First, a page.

An Unusual Cause of Pediatric Dysphagia: Bronchogenic Cyst
Kaistha, Abha; Levine, Jeremiah
Inflammatory bowel disease: the classic gastrointestinal autoimmune disease
Kaistha, Abha; Levine, Jeremiah
Inflammatory bowel disease (IBD) is an idiopathic disease thought to be caused by a dysregulated immune response to host intestinal microflora. The role of genetic factors is indicated by familial clustering of cases and higher incidence in monozygotic twins. An interaction between genetic and environmental factors is thought to play a role in the pathogenesis of these disorders. Changes in diet, antibiotic use and intestinal colonization have likely contributed to increased prevalence of inflammatory bowel disease in the past century. Environmental factors or infections are thought to alter the barrier function of the epithelium, leading to loss of immune tolerance to intestinal antigens. This loss of tolerance activates dendritic cells, triggering their transport to mesenteric lymph nodes, where they promote differentiation of naive T cells to TH-1, TH-2, TH-17 cells or T regulatory cells. Production of proinflammatory cytokines and chemokines then follows. Circulating effector and regulatory cells enter the intestine through a highly selective mechanism that involves interaction with the vascular endothelium, diapedesis through the vessel wall and migration to the lamina propria. There are several genes implicated in IBD. Mutations in certain genes can cause defective down regulation of the innate immune response, ineffective clearance of intracellular bacteria and proliferation of both luminal and mucosal-adherent commensal bacteria. IBD is a chronic relapsing inflammatory condition that is immune mediated. Results from research in animal models, human genetics, basic science and clinical trials provide evidence that it is heterogeneous, characterized by various genetic abnormalities, leading to a dysregulated and overly aggressive T cell response to commensal enteric bacteria. Different genetic abnormalities can be characterized as causing defects in mucosal barrier function, immunoregulation or bacterial clearance. Advances in our understanding of the interplay between components of innate and adaptive immune response will be central to future progress.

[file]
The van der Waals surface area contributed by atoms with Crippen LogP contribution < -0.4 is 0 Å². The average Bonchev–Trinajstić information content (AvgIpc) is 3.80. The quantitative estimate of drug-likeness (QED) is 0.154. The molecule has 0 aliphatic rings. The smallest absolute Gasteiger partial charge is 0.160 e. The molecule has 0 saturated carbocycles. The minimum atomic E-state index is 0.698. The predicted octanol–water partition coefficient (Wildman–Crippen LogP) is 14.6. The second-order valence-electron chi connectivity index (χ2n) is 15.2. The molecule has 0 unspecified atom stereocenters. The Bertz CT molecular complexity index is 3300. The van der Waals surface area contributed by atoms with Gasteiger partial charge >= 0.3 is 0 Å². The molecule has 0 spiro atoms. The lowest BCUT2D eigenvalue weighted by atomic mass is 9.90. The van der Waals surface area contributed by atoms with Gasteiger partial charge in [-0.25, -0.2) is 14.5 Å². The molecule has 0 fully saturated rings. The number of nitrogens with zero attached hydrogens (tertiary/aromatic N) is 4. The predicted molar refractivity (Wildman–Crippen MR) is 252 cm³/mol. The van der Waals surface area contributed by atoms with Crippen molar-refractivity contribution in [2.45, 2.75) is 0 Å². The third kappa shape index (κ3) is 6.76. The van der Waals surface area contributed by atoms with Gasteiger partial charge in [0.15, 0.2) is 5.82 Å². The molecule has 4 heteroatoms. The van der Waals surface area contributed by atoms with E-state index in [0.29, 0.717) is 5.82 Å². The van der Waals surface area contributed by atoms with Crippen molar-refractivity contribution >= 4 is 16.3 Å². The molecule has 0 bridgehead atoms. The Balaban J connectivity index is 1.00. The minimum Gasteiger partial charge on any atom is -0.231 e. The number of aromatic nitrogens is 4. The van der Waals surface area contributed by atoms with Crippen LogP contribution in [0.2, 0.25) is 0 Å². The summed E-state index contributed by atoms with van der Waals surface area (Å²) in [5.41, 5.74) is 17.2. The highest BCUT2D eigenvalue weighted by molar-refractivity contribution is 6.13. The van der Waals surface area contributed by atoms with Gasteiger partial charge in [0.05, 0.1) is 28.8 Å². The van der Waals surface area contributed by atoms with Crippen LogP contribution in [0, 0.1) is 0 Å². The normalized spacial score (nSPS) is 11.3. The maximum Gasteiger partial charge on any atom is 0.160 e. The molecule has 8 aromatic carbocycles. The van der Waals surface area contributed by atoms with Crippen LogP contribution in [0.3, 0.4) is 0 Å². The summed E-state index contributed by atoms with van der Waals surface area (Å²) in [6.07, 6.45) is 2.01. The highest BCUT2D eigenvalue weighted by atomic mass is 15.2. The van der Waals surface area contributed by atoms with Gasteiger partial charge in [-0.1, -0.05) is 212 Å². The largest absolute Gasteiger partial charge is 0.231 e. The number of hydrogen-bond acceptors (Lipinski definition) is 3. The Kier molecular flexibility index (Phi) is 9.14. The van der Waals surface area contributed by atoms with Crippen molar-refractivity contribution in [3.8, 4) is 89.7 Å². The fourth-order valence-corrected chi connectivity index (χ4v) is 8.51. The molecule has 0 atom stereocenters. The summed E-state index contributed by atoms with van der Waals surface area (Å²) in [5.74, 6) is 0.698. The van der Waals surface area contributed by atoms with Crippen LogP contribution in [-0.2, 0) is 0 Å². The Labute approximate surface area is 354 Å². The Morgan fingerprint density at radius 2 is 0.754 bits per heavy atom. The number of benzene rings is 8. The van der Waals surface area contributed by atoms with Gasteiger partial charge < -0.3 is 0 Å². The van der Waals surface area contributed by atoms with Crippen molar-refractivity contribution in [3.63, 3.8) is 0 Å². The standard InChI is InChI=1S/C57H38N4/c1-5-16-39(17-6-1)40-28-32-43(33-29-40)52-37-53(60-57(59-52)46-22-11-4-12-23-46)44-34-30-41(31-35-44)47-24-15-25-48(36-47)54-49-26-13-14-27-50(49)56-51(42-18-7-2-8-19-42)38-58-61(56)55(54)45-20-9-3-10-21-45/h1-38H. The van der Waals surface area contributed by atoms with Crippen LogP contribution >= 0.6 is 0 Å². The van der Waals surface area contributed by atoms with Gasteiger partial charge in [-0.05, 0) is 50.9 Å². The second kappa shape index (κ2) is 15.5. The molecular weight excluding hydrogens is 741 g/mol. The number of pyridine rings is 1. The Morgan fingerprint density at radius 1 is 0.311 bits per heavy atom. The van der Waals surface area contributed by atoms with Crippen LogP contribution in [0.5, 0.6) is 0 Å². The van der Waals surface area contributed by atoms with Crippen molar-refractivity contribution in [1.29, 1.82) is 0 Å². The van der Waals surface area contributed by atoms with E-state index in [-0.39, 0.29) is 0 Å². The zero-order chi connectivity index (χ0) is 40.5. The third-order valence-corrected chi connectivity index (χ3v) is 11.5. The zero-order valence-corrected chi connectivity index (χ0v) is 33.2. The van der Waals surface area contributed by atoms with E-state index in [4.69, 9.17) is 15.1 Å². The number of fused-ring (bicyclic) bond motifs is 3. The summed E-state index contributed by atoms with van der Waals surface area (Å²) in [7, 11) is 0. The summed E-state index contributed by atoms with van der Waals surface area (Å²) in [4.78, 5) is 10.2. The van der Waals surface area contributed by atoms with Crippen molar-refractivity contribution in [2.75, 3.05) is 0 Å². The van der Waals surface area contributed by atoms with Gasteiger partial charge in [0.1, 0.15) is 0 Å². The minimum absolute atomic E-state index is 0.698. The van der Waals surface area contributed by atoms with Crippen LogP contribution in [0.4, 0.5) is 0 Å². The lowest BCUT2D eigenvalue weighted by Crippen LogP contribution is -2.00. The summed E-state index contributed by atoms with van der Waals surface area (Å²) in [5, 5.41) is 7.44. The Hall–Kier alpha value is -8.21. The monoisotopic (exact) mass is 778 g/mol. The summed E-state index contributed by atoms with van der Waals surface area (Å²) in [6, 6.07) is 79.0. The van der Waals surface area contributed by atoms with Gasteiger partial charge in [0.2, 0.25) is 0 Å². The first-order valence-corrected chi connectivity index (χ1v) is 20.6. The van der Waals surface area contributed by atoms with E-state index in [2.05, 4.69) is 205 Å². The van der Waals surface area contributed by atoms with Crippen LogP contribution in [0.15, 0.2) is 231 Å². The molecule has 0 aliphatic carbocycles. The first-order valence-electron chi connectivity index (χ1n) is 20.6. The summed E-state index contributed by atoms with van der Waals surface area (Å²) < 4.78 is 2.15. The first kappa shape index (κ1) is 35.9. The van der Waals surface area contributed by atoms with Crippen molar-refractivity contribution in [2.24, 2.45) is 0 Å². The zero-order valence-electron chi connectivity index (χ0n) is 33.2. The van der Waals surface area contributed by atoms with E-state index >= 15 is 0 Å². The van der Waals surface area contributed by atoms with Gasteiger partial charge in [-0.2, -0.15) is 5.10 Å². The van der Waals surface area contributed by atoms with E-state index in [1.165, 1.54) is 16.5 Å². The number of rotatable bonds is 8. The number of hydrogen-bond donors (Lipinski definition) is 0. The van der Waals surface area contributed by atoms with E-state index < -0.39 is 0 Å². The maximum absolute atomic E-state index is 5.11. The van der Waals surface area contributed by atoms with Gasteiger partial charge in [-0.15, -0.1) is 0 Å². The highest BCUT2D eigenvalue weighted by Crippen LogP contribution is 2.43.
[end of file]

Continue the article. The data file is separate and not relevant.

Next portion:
A case of menetrier disease in a child
Williamson, Kristy; Park, Hyunsoo K; Schacht, Robert; Kaistha, Abha
ABSTRACT: Menetrier disease is a protein-losing gastroenteropathy often misdiagnosed in the pediatric population. The disease is characterized by hypoalbuminemia secondary to protein loss through the gastrointestinal mucosa and resultant peripheral edema. It is important for emergency department practitioners to consider this diagnosis in the differential diagnosis for edema and low albumin levels in pediatric patients. We present a case report of Menetrier disease in an edematous child and a brief review.
Celiac disease in African American children with type 1 diabetes mellitus in inner city Brooklyn
Kaistha, Abha; Castells, Salvador
OBJECTIVE: There is a strong evidence for association between type 1 diabetes and Celiac Disease. Up to 8% of patients with type1 diabetes have characteristic features of CD on small intestinal biopsy. Type 1 diabetics who have HLA DQ2 or DQ8 are at risk for CD. However most of this data is from studies conducted in Europe, with mostly Caucasian population. This study aims to identify the prevalence of celiac disease in African American children with Type1 diabetes in inner city Brooklyn, New York. METHODS: IgA and IgG Antigliadin antibodies, IgA tissue transglutaminase and HLA typing was measured in blood collected from 34 children with type1 diabetes mellitus. Patients with positive anti tissue transglutaminase antibody underwent small intestinal biopsy. RESULTS: 17 patients had elevated IgG AGA, none showed elevated IgA AGA. Only one patient had elevated IgA and anti tTG levels, and a normal small intestinal biopsy. 28 patients had HLA DQ2 or DQ8 present. CONCLUSIONS: 94% of the African American children with type1 diabetes were serology negative for celiac disease inspite of having the predisposing HLA haplotype. Only one patient was positive for anti tTG antibody, with a negative small intestinal biopsy, the prevalence of celiac disease in this population may not be similar to the other populations. Pediatric Endocrinology in review 990,2008.
Jejunal adenocarcinoma: a rare cause of chronic anemia in children [Case Report]
Pasternak, Brad A; Kaistha, Abha